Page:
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The Developer Resume Is Dead: Long Live the Portfolio

Have you been googling articles on how to build an outstanding developer resume? Stop right now. It’s a waste of time! Cover letter? That’s a waste as well.

Have you been googling articles on how to build an outstanding developer resume? Stop right now. It’s a waste of time! Cover letter? That’s a waste as well.

Let me tell you how ancient the practice of using a resume is. According to Wikipedia, It started with Leonardo da Vinci, who sent a letter to a potential employer describing his experience and skill set. In 1481! That’s how ancient it is.

In the past, you’d send your resume over to a potential company. They’d screen the list of resumes and invite people over for an in-person interview. The person with the best sales chops would always get the job. The charming, outgoing extrovert.

Recently, however many of the top companies and startups have changed the rules of the game. Now, you have to demonstrate your ability through a series of challenges. It usually involves completing complex programming algorithms in a very short amount of time. It may also involve the creation of a small project where you will demonstrate your experience with production systems, code quality, code readability (and maintainability), whether you have secured it properly against attacks, and so on. It sometimes it also involves live coding challenges where you’re supposed to write a solution while sharing your screen. Over the last few years, the resume has been replaced with several other ways to demonstrate your skills.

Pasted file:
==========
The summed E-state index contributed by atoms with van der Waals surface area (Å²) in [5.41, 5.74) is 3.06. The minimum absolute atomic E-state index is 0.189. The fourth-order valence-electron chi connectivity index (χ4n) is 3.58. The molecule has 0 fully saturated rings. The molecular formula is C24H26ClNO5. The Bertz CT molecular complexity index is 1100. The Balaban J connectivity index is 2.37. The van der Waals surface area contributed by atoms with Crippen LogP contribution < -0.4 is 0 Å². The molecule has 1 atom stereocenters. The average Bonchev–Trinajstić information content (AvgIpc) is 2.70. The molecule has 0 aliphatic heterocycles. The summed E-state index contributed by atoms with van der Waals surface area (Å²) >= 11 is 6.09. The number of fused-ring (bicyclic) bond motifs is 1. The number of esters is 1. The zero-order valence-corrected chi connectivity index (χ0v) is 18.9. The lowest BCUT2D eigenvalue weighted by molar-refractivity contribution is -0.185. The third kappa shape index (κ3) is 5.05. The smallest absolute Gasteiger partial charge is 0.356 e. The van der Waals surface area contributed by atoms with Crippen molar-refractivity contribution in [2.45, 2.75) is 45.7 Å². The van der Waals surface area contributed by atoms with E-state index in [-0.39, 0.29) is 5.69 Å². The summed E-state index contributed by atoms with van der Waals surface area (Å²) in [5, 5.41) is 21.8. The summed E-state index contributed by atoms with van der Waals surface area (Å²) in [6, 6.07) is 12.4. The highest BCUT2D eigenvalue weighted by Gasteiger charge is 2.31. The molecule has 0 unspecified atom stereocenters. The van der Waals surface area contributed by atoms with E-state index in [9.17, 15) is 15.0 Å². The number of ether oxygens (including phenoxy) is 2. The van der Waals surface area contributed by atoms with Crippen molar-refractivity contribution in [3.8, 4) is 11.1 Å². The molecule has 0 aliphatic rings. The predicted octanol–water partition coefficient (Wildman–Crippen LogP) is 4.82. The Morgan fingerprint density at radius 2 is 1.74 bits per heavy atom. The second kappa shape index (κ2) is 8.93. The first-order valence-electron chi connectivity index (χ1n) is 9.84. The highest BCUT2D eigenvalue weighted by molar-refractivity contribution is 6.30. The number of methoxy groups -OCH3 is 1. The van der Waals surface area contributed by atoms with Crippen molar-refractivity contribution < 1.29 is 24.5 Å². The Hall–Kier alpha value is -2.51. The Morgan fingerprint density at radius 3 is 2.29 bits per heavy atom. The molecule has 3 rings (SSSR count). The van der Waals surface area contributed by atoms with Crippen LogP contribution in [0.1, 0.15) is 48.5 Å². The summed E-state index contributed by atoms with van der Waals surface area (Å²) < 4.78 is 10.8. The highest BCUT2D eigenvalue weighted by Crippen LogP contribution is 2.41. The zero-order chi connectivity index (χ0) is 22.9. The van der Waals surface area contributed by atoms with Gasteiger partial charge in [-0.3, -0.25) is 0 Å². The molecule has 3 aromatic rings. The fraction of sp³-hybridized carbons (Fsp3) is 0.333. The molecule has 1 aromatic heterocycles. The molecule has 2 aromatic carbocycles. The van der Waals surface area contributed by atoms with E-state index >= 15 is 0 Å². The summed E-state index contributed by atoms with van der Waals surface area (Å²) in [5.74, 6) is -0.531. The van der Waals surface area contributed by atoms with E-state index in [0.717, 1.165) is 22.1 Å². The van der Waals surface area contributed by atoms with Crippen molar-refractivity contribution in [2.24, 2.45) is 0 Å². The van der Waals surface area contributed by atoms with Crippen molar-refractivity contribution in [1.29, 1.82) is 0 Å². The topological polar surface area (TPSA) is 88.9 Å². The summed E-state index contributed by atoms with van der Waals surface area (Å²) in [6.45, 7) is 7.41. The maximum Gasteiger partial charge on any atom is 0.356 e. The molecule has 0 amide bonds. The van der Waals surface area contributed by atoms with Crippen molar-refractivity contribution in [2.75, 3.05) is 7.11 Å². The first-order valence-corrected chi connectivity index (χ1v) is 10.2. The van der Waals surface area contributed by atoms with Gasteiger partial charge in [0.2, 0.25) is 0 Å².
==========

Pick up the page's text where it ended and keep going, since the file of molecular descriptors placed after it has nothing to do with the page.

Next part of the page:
They all revolve around promoting yourself; that is, promoting your “personal brand.” Getting your name out there. Getting to know people in the industry. They will remember your name the next time that architect role opens up in their company.

You have to think of it like this. If you sell a homogenous commodity (the “coder”) in a competitive market, it will be a race to the lowest price (the “benefits”). If there are two barber shops in your street, offering the same quality of haircuts, and one of them charges double, I’m pretty sure they will go bankrupt before the end of the month. You cannot offer the same service as everyone else and expect to charge more. Well—not unless you differentiate. This brings us to the question: How exactly do you do that?

The Portfolio

You are usually reminded of a graphic designer when you think of a portfolio; however, software developers can have portfolios too. Usually, you’d place a pet project, maybe an app that you built, examples of code that you find best demonstrate your ability, or even screenshots of applications you created.

You can create an app and publish it to the marketplace. It does not have to be a complex app; it could be a scheduling app for beauty salons, so long as it’s something that people use. And even if nobody uses it, you went through the process of creating and publishing it, which shows initiative, creativity, and the ability to see a project through from the beginning to the end.

Open Source

Contributing to open source projects is a great way to demonstrate your coding skills. It demonstrates that you can quickly ramp up and understand a business domain. That you are able to produce software of quality and there are a lot of other people using it.